Like so many Colorado Springs residents, Hayes Nash came for a visit but returned to stay. This burgeoning Western town is filled with transplants drawn by spectacular outdoor beauty, 300 days of sunshine a year, a relatively low cost of living and a vibrant business community that finds little conflict between economy and ecology. Now an eight-year native, Nash says that the cost of living is affordable here. That’s especially true, he says, “when you compare Colorado Springs with other places that have as much to offer. Besides, this place has a happy vibe.”
Many residents first landed in town because they were members of the military or attended school here. The city is home to five military bases, which employ 10% of the workforce, and more than a dozen colleges.
To keep employment rising, the city woos companies with tax incentives and its highly educated workforce (nearly 36% of residents are college grads, compared with 28% nationwide).
Colorado Springs is home to dozens of national employers, including Hewlett-Packard, T-Mobile and Progressive Insurance. Until recently, Colorado Springs could brag that its unemployment rate trended at least one percentage point below the national average. The rate recently bumped up to 9.1%, mirroring the nationwide figure. But Mike Kazmierski, president of the Regional Economic Development Corp., believes that will be a short-lived blip. Several major corporations have promised to add staff and facilities in the coming months, he says. “Those numbers go up and down.”
Why It's Affordable
Bikes and tennis shoes aren’t free, of course, but many of the activities and attractions in Colorado Springs are, starting with the spectacular Garden of the Gods -- a 1,367-acre park filled with geologic wonders -- and moving on to the city-sponsored Pioneers Museum. Colorado Springs has 150 parks and 260 miles of trails. Camping, fly-fishing and biking are favorite activities. If you’re really energetic, you can hike Pikes Peak, 14,115 feet above sea level. Rents and real estate are affordable, too. The average home sells for less than $230,000; monthly rent on a two-bedroom apartment is less than $800. Utilities run about $222 per month for everything -- electricity, water and gas, and trash collection.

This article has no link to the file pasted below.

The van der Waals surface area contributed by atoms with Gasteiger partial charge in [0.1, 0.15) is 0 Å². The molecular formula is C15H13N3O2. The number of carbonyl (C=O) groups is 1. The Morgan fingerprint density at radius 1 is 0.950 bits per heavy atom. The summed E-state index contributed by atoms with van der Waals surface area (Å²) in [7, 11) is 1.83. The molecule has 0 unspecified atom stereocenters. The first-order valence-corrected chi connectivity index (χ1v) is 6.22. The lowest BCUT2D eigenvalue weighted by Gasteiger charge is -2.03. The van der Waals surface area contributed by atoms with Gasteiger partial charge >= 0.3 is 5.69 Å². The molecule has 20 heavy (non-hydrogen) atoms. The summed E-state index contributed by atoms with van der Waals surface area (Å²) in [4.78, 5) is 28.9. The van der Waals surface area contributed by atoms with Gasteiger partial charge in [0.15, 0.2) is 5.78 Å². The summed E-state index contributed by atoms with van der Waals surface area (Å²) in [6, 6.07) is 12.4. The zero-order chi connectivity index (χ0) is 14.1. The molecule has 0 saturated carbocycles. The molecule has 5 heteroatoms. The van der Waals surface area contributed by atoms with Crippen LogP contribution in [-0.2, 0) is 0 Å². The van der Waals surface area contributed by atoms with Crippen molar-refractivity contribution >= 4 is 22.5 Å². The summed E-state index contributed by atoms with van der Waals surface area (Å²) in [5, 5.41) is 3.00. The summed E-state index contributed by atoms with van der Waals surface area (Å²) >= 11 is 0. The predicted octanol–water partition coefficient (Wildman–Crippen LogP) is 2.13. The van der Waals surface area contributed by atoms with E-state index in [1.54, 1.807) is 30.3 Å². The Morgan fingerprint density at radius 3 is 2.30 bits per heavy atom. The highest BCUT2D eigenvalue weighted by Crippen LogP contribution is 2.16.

Why It's Fun
Colorado Springs is all about the outdoors. The city is laced with biking and hiking trails and offers everything from camping and cross-country skiing to fly-fishing and hunting. You’re as likely to see residents sprinting off on a mountain bike at lunch hour as eating. The atmosphere is laid-back and friendly. “If you notice somebody just walking their dogs, they’ll usually stop to say hi,” says Jeff Petersen, who was taking a break from house-hunting in early June after landing a job in Pueblo, some 45 miles south. Why move to Colorado Springs instead of Pueblo? “We love the outdoor lifestyle,” says Jeff’s wife, Esther. “And it’s a great place to raise kids.”
Need a little culture? TheatreWorks at the University of Colorado offers Shakespeare plays. Music? Stroll down Tejon Street and you’ll find live bands at several local bars and clubs. Restaurants include many only-in-the-Springseateries, such as the charming cottage turned- hangout called Shugas, where you can get a delicious sandwich or a bowl of Brazilian coconut soup for $7 to $9. Even if you add a one-of-a-kind martini, you’re still out less than $20. Like the offbeat? If you’re in town in October, you can join the Emma Crawford Coffin Races. There’s a Fruitcake Toss in January.